For this last pool of companies, the spreadsheet provides a high overview of the company, the PIs involved, sector, stage, tech readiness level (TRL) and investment readiness level (IRL). Investors can contact these actively fundraising companies directly via the contact information included in the list. For Michigan, this process has opened the door to 6 deals that have closed, and to additional ongoing conversations. Mike uses this report as a tool to communicate the number and variety of opportunities to a large pool of investors at a high level. If you are an academic partner of OUP’s, you can download a template of this document on our Partner Portal here.
Duke implements a phased approach for their startups, and there is a clear distinction between startups in the ‘refinement’ versus ‘venture development’ phases in their pipeline. This way, Rob’s team is showing VCs the projects that are ready and in a format VCs are used to hearing.
With new investors, it’s about understanding what their interests are and hand-picking a few technologies to give a flavor of the work Duke does. Keep in mind that for the most part, investors want to hear about new things.
Like Duke, Michigan works closely with PIs and startup teams to make sure they are represented correctly to VCs. When deciding if a project is ‘VC-ready,’ Mike says it depends on the VC. There are early stage or pre-seed stage investors who are prepared to invest $200K into a company, and there are investors who aren’t interested unless they can invest $5M+ and the technology is further along. In this latter category of large VCs, most are still interesting in getting the startup on their radar early, but may be less responsive to setting up a meeting.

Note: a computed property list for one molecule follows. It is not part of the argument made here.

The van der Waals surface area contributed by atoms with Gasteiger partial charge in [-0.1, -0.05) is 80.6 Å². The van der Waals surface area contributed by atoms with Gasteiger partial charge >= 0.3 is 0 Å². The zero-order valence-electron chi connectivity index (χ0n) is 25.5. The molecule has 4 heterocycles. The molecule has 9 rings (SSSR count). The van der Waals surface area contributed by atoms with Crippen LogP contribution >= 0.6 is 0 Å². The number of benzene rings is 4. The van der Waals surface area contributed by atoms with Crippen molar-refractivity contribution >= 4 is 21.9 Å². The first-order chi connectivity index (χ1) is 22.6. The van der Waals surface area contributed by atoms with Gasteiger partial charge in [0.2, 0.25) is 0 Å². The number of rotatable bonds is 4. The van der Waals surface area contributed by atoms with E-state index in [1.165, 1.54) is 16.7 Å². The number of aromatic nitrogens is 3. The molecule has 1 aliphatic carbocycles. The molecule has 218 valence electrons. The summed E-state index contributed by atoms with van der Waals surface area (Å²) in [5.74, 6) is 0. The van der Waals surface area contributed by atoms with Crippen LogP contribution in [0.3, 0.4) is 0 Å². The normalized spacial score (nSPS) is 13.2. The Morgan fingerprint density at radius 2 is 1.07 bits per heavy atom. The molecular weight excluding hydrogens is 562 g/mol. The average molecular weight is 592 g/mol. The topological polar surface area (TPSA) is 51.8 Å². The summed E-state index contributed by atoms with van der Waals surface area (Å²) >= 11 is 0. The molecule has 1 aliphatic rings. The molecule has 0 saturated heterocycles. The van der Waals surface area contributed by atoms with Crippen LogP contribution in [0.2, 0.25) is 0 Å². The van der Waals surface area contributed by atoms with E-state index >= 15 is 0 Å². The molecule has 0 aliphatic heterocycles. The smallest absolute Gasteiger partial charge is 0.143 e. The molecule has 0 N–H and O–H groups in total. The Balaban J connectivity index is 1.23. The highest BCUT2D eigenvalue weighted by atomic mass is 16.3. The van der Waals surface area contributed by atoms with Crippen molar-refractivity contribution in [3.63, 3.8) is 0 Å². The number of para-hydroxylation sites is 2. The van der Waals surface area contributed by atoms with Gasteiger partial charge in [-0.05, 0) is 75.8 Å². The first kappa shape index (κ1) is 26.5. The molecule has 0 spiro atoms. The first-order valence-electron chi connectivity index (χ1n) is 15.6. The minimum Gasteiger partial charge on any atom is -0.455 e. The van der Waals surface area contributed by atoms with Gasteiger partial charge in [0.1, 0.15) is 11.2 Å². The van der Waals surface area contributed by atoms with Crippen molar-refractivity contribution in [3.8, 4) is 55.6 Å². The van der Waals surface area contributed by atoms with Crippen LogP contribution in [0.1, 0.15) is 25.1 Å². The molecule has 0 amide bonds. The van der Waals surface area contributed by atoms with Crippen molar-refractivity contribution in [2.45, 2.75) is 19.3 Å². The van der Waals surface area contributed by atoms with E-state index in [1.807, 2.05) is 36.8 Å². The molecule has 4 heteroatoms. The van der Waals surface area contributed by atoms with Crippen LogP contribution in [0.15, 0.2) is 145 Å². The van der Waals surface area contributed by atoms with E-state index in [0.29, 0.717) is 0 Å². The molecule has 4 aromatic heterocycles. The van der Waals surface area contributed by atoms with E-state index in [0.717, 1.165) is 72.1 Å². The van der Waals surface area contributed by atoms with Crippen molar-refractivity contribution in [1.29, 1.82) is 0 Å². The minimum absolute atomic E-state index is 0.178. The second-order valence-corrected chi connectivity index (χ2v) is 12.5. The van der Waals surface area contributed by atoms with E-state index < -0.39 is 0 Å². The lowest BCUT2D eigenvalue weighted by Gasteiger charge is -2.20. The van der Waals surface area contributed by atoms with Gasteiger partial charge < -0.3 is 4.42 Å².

Where some VCs have a specific investment threshold, others have management team requirements before considering a deal. As a TTO, it’s important to know your investors before sending them deals. Some VCs will invest in a startup where there is only a technical founder in place and not an outside CEO, where others won’t consider an deal without a CEO in place.
At Duke, the New Ventures team keeps a handful of investors close to them. Before casting a wide net, Rob will reach out to a smaller ‘safe’ group of contacts to get initial feedback and avoid showing a large group of top-tier investors a project without enough data.
Deciding what is ‘VC-ready’ depends on current market trends, the industry, and the faculty member behind the project. What’s a hot area attracting VC attention? Who are the sought-after faculty? The worst that could happen is a VC turns the opportunity down because the story wasn’t told effectively.
TTOs have the added challenge of deciding whether to act as a ‘screener’ and send a small number of quality deals to VC contacts, versus sending everything in their pipeline. There are arguments for and against each of these methods. At OUP, we find it more effective when TTOs filter deals and send what they deem to be the most investable opportunities.
When a VC expresses interest in one of your university’s companies, provide them screening material in the form of a pitch deck where possible. If a presentable pitch deck isn’t available, have a succinct paragraph prepared to send that describes the team’s background, the technology, and market. Avoid sharing white papers or business plans with a potential investor — these will not articulate the startup’s story in an investor-friendly format.